Japanese Prime Minister Yoshihiko Noda speaks during a press conference in Tokyo after winning the Democratic Party of Japan’s leadership election on Sept. 21. (Shizuo Kambayashi/AP)

Japanese Prime Minister Yoshihiko Noda easily defeated three challengers in a ruling party election Friday, earning him the right to keep his job at least a while longer as Japan deals with a controversial new energy policy and a territorial spat with China.

In the vote by party lawmakers and regional members, Noda garnered 68 percent of the tally. But that overwhelming victory, political analysts said, shows only that he is well supported by a ruling party that the country seems poised to oust.

Noda’s Democratic Party of Japan has an approval rating in the teens, according to some polls here, and his rating hovers near 30 percent. Barring an unlikely turnaround, the DPJ will lose power in the next parliamentary elections, expected in the coming months. That means a new party, probably the Liberal Democratic Party, will take control and its party president will replace Noda as Japan’s leader.

During his one-year tenure, Noda has proved himself more capable than the five leaders who briefly held the office before him, securing rare cooperation from opposition parties to pass a consumption tax increase that will help fund social security costs.

But Noda has lost support along the way. During the fierce debate over the tax increase, a handful of DPJ members defected. Noda, more recently, has also had to contend with a territorial dispute with China in which he faces domestic pressure to get tough, potentially enraging Beijing, and maintain calm, given the neighbors’ deep trade ties.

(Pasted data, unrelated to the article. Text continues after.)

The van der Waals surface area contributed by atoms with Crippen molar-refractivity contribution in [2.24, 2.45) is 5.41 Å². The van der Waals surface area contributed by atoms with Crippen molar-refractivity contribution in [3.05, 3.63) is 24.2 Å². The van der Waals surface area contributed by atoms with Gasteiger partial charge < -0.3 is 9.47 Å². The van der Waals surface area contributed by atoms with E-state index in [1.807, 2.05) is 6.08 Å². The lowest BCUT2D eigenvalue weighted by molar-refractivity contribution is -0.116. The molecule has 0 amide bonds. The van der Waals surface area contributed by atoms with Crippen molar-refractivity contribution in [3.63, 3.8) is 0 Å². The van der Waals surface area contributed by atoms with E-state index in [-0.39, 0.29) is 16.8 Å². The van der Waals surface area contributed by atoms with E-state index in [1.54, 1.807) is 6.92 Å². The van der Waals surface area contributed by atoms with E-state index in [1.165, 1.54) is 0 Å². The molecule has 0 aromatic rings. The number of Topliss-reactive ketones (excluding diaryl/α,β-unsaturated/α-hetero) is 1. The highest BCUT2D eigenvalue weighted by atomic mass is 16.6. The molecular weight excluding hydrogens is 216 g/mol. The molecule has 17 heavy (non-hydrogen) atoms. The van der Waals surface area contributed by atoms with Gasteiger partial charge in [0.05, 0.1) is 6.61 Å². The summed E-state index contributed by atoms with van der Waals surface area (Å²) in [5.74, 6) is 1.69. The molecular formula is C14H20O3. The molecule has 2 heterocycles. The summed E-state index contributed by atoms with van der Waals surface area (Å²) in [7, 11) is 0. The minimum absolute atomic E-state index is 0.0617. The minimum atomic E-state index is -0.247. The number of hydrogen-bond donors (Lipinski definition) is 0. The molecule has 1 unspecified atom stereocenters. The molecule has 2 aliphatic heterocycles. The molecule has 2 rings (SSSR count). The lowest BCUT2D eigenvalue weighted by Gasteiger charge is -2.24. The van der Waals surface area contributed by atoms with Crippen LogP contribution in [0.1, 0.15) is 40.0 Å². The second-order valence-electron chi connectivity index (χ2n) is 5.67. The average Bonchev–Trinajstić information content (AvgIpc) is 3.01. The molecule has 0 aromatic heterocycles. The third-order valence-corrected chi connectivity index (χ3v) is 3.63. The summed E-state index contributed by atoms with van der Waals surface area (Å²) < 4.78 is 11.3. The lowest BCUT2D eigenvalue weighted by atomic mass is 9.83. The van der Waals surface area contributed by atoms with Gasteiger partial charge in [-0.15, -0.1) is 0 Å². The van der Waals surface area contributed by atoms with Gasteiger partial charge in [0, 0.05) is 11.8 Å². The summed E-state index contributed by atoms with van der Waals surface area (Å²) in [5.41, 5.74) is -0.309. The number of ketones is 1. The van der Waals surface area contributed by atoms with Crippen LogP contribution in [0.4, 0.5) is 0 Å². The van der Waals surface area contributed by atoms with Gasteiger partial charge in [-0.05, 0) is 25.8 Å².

Separately, Noda invited criticism earlier this week when his cabinet did not endorse a government plan to eliminate nuclear power by the 2030s; ministers watered down the plan’s language and said the government must engage in “ongoing studies” about the best approach.

A survey published in July by the Pew Research Center showed that 78 percent of Japanese are dissatisfied with the country’s direction.

Noda faces pressure from opposition parties to dissolve the powerful upper house and call a snap election, but analysts say the prime minister is trying to put off any vote, hoping his party can regain popularity.

Legally, Noda is not obligated to call an election until next August. But Japan will not be able to pass upcoming legislation — including a bill to allow the issue of deficit-covering bonds — without cooperation from the opposition, something that might depend on a promise to hold a vote.